With no material change in the supply or demand dynamics, it seems that trader sentiment has been the main driver of the fluctuations in dairy prices over the last three to four weeks.

The rally in European prices that we witnessed for the last few weeks, particularly in butter, took a tumble this week, with butter down €240/t, whole milk powder down €110/t, skim down €55 and cheddar down €115.

Meanwhile, at Tuesday’s GDT auction, prices more or less held steady, with the overall index down 0.7%, a bit better than a fortnight ago when it dropped 1.5%.

The key point here is that the steady gains in the dairy markets over the last month or six weeks seems to have stopped.

Some good news is that whole milk powder and butter prices were unchanged at the New Zealand auction and, at this stage, prices not falling is the next best thing to a price increase.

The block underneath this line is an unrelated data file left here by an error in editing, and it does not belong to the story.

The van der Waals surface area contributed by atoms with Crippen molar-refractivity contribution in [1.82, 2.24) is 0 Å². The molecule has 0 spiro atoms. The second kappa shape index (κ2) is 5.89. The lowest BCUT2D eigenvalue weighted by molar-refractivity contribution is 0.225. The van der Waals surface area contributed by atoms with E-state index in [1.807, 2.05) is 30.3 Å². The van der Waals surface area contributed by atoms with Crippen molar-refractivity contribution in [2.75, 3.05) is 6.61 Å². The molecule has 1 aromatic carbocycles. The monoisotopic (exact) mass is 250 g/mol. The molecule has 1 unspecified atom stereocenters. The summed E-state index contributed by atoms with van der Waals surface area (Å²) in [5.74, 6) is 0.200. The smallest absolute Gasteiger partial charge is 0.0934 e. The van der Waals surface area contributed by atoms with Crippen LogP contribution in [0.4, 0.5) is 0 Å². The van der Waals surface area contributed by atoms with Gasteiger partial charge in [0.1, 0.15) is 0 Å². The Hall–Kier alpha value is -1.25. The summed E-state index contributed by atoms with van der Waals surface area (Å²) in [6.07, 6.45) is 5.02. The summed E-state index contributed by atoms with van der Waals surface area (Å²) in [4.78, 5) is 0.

The overall tonnage of product sold was back to just over 26,700 tonnes, down about 11% on the previous auction.

A cautious economic outlook from China may not be helping matters, with the Beijing government announcing at the weekend that it expects 5% GDP growth for 2023, better than 2022, but still a long way behind the official targets.

The dairy industry needs China to re-emerge as big buyers of powder for there to be a tangible shift in the demand for dairy.

The long-awaited COVID bounce from China is yet to emerge. As things stand, dairy traders are just blowing hot and cold on the spot markets.